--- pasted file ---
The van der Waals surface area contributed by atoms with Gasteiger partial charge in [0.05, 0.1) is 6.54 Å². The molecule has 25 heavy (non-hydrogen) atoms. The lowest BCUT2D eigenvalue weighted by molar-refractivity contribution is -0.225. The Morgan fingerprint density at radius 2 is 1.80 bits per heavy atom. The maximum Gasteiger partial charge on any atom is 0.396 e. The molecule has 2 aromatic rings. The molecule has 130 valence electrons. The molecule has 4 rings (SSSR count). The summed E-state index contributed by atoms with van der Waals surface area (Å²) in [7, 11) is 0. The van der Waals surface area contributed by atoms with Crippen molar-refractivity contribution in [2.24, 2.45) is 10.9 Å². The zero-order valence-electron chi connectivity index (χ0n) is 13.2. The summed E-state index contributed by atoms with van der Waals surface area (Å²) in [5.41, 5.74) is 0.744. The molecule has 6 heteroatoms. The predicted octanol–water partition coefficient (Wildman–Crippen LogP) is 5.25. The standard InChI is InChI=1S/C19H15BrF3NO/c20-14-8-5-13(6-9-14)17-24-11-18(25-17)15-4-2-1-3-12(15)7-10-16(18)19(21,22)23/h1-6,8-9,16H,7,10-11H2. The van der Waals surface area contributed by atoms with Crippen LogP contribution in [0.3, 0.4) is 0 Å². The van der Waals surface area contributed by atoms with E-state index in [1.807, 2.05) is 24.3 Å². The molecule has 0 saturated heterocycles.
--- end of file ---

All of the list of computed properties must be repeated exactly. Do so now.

The van der Waals surface area contributed by atoms with Gasteiger partial charge in [0.05, 0.1) is 6.54 Å². The molecule has 25 heavy (non-hydrogen) atoms. The lowest BCUT2D eigenvalue weighted by molar-refractivity contribution is -0.225. The Morgan fingerprint density at radius 2 is 1.80 bits per heavy atom. The maximum Gasteiger partial charge on any atom is 0.396 e. The molecule has 2 aromatic rings. The molecule has 130 valence electrons. The molecule has 4 rings (SSSR count). The summed E-state index contributed by atoms with van der Waals surface area (Å²) in [7, 11) is 0. The van der Waals surface area contributed by atoms with Crippen molar-refractivity contribution in [2.24, 2.45) is 10.9 Å². The zero-order valence-electron chi connectivity index (χ0n) is 13.2. The summed E-state index contributed by atoms with van der Waals surface area (Å²) in [5.41, 5.74) is 0.744. The molecule has 6 heteroatoms. The predicted octanol–water partition coefficient (Wildman–Crippen LogP) is 5.25. The standard InChI is InChI=1S/C19H15BrF3NO/c20-14-8-5-13(6-9-14)17-24-11-18(25-17)15-4-2-1-3-12(15)7-10-16(18)19(21,22)23/h1-6,8-9,16H,7,10-11H2. The van der Waals surface area contributed by atoms with Crippen LogP contribution in [0.3, 0.4) is 0 Å². The van der Waals surface area contributed by atoms with E-state index in [1.807, 2.05) is 24.3 Å². The molecule has 0 saturated heterocycles.